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There was a time that pitchers Greg Maddux and Mike Maddux played against each other, and eventually, a series could arise pitting the current brother combination of Kyle Seager (Mariners) and Corey Seager (Dodgers) against each other.
From a competitive standpoint, last year's American League Championship Series was much more stressful for the father-son combination of Sal and Drew Butera, who are together in Toronto for the current AL Division Series between the Jays and Rangers, which ended in a three-game sweep Sunday with Toronto's 7-6 win. The Blue Jays will play Game 1 of the American League Championship Series on Friday night in Boston or Cleveland (time TBD). The ALCS will be broadcast on TBS, as well as Sportsnet and RDS (in French) in Canada.
Sal, a pro scout for the Blue Jays, has been with the team as a uniformed instructor since September. Drew, a catcher for the Royals, is spending this part of his offseason with his dad through the Blue Jays' postseason run.
The Buteras leaned against the padded railing behind home plate on Sunday, chatting casually during Toronto's batting practice, a moment they could not have had last year, because Sal's Blue Jays and Drew's Royals were opponents during the ALCS.
"That was a little more intense," Sal Butera said. "This is a lot more relaxing. It's fabulous. Any time you have your family around, it's great."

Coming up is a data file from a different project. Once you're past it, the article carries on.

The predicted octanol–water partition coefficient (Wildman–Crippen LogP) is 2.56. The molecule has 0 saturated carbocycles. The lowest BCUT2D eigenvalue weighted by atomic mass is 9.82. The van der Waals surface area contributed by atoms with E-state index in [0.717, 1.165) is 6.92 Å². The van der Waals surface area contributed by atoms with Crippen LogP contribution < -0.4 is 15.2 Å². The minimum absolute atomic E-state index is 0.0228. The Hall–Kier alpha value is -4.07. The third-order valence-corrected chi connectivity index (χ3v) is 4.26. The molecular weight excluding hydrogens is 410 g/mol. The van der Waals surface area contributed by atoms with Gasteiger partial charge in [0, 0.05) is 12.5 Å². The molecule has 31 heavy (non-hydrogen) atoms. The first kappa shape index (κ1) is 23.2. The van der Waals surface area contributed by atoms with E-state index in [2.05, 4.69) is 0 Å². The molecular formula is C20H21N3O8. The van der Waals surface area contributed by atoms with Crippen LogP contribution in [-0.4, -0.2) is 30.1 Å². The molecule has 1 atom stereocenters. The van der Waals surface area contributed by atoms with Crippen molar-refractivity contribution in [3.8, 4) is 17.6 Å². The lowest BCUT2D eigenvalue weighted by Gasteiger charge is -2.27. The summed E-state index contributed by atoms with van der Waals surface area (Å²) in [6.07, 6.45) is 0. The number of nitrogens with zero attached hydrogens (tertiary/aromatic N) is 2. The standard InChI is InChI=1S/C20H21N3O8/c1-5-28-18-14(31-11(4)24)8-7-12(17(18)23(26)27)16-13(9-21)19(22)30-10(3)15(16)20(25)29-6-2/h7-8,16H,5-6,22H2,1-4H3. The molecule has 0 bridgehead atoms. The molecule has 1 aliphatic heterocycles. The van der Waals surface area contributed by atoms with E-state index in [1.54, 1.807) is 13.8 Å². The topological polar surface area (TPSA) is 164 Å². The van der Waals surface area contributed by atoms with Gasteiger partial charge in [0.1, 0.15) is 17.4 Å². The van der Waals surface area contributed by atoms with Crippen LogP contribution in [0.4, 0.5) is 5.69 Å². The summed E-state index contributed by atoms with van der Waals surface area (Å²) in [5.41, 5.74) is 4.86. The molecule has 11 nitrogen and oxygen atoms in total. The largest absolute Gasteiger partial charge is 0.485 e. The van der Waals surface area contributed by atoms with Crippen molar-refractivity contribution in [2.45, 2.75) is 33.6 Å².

Drew Butera would rather be playing, of course, but he is spending this October watching baseball as a fan.
"It's fun," he said. "It's cool to be here and cheering him on."
A couple of hours later, those quiet moments during batting practice gave way to a more typical scene at Rogers Centre, where nearly 50,000 towel-waving fans packed the ballpark for the second postseason game in Toronto of 2016.
The pregame ceremony began with player introductions on both sides, followed by the colors being presented by the Royal Canadian Mounted Police.
The Canadian and United States national anthems were performed by local opera singer Douglas Tranquada. The pregame ceremony concluded with the ceremonial first pitch, thrown by former Blue Jays closer Duane Ward, who was part of the 1992 and '93 World Series championship teams and logged 121 saves during nine seasons with Toronto.